How does the human neurophysiological system self-organize to achieve optimal phase relationships among joints and limbs, such as in the composite rhythms of butterfly and front crawl swimming, drumming, or dancing? We conducted a systematic review of literature relating to central nervous system (CNS) control of phase among joint/limbs in continuous rhythmic activities. SCOPUS and Web of Science were searched using keywords “Phase AND Rhythm AND Coordination”. This yielded 1039 matches from which 23 papers were extracted for inclusion based on screening criteria. The empirical evidence arising from in-vivo, fictive, in-vitro, and modelling of neural control in humans, other species, and robots indicates that the control of movement is facilitated and simplified by innervating muscle synergies by way of spinal central pattern generators (CPGs). These typically behave like oscillators enabling stable repetition across cycles of movements. This approach provides a foundation to guide the design of empirical research in human swimming and other limb independent activities. For example, future research could be conducted to explore whether the Saltiel two-layer CPG model to explain locomotion in cats might also explain the complex relationships among the cyclical motions in human swimming.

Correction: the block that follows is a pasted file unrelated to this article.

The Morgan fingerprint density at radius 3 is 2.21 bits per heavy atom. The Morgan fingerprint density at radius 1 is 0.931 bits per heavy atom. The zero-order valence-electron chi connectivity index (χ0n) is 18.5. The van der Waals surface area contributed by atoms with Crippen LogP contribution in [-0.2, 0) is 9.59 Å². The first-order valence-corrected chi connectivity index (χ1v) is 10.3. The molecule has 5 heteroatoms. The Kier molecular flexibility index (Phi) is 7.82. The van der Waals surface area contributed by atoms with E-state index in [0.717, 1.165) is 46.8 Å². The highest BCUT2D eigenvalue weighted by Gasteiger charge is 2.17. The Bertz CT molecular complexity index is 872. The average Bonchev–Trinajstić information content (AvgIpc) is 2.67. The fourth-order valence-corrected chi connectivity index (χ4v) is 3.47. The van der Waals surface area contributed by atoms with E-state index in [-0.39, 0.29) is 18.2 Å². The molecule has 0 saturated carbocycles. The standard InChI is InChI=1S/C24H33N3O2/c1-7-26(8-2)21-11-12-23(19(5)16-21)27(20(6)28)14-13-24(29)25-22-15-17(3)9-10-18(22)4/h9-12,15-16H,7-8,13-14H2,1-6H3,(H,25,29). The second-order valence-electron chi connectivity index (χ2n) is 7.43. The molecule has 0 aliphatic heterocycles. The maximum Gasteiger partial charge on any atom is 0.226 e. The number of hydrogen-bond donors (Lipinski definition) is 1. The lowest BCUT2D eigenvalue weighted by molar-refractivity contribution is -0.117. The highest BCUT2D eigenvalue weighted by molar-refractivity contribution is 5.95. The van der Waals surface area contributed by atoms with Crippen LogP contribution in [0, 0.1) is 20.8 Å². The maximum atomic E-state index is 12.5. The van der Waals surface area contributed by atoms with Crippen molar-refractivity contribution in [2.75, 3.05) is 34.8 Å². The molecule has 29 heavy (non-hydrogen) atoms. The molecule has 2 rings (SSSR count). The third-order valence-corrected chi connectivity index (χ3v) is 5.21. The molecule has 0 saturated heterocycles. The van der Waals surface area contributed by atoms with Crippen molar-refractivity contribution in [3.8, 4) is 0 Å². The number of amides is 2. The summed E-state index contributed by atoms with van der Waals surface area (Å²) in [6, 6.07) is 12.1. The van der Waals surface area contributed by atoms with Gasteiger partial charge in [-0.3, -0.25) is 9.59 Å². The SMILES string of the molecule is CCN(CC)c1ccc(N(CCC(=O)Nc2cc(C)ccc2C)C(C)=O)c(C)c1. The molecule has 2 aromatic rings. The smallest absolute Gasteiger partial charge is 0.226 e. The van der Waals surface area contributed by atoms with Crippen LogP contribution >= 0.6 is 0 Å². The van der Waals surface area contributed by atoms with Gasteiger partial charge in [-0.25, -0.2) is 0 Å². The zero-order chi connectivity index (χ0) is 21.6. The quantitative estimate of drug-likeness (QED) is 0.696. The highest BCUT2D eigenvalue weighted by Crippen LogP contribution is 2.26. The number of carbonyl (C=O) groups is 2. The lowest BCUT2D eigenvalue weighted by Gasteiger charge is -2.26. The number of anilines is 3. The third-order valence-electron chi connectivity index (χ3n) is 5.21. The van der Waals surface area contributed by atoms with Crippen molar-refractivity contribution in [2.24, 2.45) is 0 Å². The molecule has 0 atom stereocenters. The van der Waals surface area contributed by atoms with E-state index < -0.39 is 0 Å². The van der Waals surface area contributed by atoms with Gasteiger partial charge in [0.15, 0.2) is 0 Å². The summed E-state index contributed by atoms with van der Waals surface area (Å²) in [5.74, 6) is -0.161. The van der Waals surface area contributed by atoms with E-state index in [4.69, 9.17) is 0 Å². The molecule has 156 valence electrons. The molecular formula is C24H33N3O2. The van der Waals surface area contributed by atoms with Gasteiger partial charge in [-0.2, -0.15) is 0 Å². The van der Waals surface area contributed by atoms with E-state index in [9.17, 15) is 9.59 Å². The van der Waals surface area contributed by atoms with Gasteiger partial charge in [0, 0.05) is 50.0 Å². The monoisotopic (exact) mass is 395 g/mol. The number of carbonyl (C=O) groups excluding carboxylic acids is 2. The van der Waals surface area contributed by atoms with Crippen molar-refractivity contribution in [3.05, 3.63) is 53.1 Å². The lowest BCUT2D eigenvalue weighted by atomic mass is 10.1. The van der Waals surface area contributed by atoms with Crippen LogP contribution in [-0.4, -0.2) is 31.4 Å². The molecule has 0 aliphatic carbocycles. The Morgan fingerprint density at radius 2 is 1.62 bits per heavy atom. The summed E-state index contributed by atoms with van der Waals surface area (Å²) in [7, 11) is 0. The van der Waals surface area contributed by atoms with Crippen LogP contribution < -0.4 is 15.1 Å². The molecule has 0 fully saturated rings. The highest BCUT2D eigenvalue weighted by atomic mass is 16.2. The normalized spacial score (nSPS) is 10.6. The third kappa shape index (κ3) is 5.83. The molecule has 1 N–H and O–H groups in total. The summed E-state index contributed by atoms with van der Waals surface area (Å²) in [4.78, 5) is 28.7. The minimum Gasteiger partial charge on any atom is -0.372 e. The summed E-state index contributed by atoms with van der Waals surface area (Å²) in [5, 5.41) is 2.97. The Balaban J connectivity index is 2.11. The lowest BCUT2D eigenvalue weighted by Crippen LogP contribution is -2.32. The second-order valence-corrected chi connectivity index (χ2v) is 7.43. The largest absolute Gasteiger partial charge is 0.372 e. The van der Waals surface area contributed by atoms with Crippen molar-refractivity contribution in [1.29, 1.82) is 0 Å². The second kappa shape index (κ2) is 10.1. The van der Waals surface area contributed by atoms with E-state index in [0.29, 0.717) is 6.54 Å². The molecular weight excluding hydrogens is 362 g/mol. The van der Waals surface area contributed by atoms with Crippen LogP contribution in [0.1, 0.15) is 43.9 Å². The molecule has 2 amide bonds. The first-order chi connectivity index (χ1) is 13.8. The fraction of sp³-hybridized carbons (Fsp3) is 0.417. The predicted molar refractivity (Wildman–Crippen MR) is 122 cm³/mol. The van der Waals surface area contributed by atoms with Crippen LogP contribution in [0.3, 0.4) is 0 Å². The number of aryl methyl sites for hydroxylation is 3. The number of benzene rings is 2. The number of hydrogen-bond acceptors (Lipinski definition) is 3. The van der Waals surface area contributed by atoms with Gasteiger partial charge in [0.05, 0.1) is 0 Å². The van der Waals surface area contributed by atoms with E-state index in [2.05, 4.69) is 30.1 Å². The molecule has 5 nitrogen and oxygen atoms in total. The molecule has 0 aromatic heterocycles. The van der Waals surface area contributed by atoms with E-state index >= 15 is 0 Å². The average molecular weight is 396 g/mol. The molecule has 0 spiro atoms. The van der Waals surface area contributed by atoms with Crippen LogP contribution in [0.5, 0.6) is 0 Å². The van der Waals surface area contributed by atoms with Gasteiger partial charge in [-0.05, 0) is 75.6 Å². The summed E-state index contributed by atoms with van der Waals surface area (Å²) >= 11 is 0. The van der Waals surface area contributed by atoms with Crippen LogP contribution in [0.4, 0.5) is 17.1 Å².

This is an open access article distributed under the Creative Commons Attribution License
which permits unrestricted use, distribution, and reproduction in any medium, provided the original work is properly cited